Something similar to cat hair got stuck in NASA’s Mars rover sampling system

NASA's industrious rover has found what looks like cat hair in its sampling drill, which has caught the attention of scientists.

BingMag.com Something similar to cat hair got stuck in NASA’s Mars rover sampling system

NASA's industrious rover has found what looks like cat hair in its sampling drill, which has caught the attention of scientists.

Always After each use of one of the tools on the Perseverance rover's arm, the mission engineering team takes pictures of the tool to make sure everything is still working properly. The rover was used to take a rock core sample on the Red Planet, thus collecting the 12th such sample, now stored and sealed for future retrieval by a separate mission.

After That mission control team took pictures of the drill and the components of the sample collection system. But in these images, not everything was normal, but two small pieces of debris were visible: a small object on the sampler and a small hair-like object on the drill hole.

Art Thompson, Project Manager At NASA's Jet Propulsion Laboratory, he said of the extra material in the sampling system: "The team is now investigating the origin of the debris to determine if it is from the rover itself or from foreign debris from the Mars Entry System, landing and landing on the surface that initially The mission was thrown in the other direction.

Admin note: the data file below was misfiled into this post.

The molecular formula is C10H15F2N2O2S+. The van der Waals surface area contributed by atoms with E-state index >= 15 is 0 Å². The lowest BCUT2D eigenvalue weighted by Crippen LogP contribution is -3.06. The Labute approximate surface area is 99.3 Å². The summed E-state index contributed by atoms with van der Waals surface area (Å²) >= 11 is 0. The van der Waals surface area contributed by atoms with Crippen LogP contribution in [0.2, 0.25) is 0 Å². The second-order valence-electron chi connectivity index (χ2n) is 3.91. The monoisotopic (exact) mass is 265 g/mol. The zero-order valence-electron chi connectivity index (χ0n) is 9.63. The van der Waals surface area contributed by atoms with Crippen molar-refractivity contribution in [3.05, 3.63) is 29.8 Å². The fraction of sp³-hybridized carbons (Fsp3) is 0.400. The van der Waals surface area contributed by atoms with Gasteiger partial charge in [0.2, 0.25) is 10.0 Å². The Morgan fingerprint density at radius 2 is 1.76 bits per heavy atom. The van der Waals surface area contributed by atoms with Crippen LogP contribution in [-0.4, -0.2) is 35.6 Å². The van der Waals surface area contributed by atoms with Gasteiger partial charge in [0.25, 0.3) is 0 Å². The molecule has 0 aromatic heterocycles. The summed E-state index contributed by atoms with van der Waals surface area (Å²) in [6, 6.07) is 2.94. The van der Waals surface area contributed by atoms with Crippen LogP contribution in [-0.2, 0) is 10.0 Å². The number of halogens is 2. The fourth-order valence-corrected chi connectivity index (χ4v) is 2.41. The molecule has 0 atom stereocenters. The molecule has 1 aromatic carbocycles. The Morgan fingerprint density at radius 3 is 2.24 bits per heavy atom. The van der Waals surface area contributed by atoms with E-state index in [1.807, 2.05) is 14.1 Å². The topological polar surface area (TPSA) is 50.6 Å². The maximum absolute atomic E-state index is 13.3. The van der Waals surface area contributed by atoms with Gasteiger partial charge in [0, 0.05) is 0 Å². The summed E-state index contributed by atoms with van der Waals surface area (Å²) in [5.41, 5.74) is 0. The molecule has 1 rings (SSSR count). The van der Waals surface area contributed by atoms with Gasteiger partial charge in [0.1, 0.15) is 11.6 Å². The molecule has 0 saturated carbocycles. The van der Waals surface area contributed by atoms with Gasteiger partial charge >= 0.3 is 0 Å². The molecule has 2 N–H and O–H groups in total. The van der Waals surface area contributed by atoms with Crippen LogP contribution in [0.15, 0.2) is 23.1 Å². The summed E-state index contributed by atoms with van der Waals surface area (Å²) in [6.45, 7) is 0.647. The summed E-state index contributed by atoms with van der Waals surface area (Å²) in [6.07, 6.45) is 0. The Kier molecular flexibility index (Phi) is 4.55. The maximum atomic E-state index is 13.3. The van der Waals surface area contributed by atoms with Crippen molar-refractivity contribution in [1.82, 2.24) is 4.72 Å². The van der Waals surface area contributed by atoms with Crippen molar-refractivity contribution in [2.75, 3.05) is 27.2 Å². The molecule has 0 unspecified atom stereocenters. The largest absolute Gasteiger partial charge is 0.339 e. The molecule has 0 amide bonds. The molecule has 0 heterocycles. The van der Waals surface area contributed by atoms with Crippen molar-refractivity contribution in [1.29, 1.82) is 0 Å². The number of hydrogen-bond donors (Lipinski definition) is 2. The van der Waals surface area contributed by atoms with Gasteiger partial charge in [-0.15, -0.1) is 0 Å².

BingMag.com Something similar to cat hair got stuck in NASA’s Mars rover sampling system

The small pieces of rock around the sampling wheel are probably leftover material from that a drill was used to remove the twelfth sample.

Experts took more photos of the sampling wheel and the drill hole, as well as the area on the surface where the rock core was taken, looking for fibers or additional rock fragments. that can help clarify the issue. Other diagnostic work will be done this week, Thompson said.

Earlier this year, the team had to perform a special maneuver with a drill to remove chunks of rock. This process was done by bending the mouth of the drill towards the surface of Mars and falling pieces of rock. The team will now determine whether a similar maneuver could remove fresh rock fragments from the rover's sampling system.

The drill is a rotary impact drill designed to extract rock cores from the Martian surface. . The drill has two modes: rotating under constant pressure and impact, in which the drill is accompanied by a hammer-like impact. This assembly is located at the end of the rover's robotic arm, which is like a hand that carries scientific cameras, mineral and chemical analyzers, and a drill.

  • The Noodle Story What is the Martian seen by the Perseverance probe? Meanwhile, Erin Gibbons, a member of the rover's science team, pointed out that they are using this opportunity to look more closely at the rocks and Look at the soil around the rover. One of the advantages of keeping persistence constant while collecting foreign object data in the drill is that it allows enough time to check the rock around the wheels, he said. We are surrounded by bedrock and very attractive broken blocks that have sunk into the delta.

    Photos: The status of the Perseverance rover's sampling system after collecting the 12th sample from the surface of Mars
    Credit: NASA/JPL- Caltech

    Sources: Universe Today, Tweak Town

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